In much the same way that the performances are crowd-sourced in BEFNOED, the production of their series Image Search Result (2014-ongoing) is entirely outsourced to the Internet. For each work on display, the artists have selected a search term from their personal browsing history in their preparation for this exhibition. Adopting an idea purchased from a fellow artist, they take the first image a search engine yields for that term and have it printed on a range of objects by online custom printing services. Once produced, the objects are delivered directly to the exhibition venue, where they are unpacked, exhibited and seen by the artists for the first time.
Eva and Franco Mattes share a long-held fascination with the invisible. In Emily’s Video(2012), they show a disturbing video sourced on the Darknet only through the reactions of its viewers. They’ve also programmed a computer virus (Biennale.py, 2001), and co-curated an inaccessible exhibition in the Fukushima exclusion zone (Don’t Follow The Wind, 2015). For the New York-based duo, what’s concealed is often what matters most.
Eva and Franco Mattes (b. 1976, Italy) live and work in New York, USA. Recent solo exhibitions include I Would Prefer Not To Include My Name, Essex Flowers, New York, USA (2015); Breaking Banality: The Dysfunction of Remediation, Feldman Gallery, Portland, USA;By Everyone, For No One, Everyday, Postmasters, New York (both 2014); Emily’s Video, Carroll / Fletcher, London, UK (2013); Anonymous, untitled, dimensions variable, Carroll / Fletcher, London (2012); and Lies Inc., Site Gallery, Sheffield (2011). Group shows and biennials include the 20th Biennale of Sydney (as part of Don’t Follow the Wind), Sydney, Australia; Electronic Superhighway and Artists’ Film International, Whitechapel Gallery, London (all 2016); Big Bang Data, Somerset House, London; 2050. A Brief History of the Future, Royal Museums of Fine Arts of Belgium, Brussels (both 2015); Performa, New York; MoMA PS1, New York (both 2009), New Museum, New York (2005); NTT ICC Museum, Tokyo, Japan (2004); Manifesta, Frankfurt (2002); and the Venice Biennale (2001). In 2016, they were recipients of the Creative Capital Award.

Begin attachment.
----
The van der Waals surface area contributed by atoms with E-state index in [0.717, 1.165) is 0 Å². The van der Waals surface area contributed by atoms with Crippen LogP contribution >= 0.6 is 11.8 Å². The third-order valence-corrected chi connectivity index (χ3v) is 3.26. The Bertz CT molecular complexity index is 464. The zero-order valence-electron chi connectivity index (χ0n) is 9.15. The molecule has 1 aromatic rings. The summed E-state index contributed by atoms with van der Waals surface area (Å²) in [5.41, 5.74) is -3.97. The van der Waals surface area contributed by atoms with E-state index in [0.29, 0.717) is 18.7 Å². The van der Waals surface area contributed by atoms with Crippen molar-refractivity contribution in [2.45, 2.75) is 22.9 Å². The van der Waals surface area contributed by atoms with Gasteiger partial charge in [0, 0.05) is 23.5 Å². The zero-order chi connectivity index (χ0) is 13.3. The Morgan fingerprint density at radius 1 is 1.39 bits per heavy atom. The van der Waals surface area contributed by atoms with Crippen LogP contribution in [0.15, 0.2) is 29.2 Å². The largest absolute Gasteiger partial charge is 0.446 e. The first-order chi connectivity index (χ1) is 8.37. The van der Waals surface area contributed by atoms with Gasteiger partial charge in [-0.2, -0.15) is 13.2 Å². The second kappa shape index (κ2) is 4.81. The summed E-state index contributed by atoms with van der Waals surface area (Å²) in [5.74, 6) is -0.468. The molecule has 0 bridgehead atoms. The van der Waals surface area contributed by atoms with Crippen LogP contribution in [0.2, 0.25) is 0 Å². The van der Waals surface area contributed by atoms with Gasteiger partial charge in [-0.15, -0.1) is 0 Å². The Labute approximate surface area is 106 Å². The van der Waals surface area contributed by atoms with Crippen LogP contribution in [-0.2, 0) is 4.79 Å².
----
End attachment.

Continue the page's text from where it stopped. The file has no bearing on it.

Carroll / Fletcher supports established and emerging artists whose work transcends traditional categorisation, using diverse media in order to explore socio-political or technological themes. From rising talents such as Constant Dullaart, Mishka Henner, and Basel Abbas and Ruanne Abou-Rahme, to interactive installation artist Rafael Lozano-Hemmer, and computer art pioneer Manfred Mohr, the gallery represents an international range of artists who use interdisciplinary research and broad means to produce work that reflects on and provides insight into contemporary culture.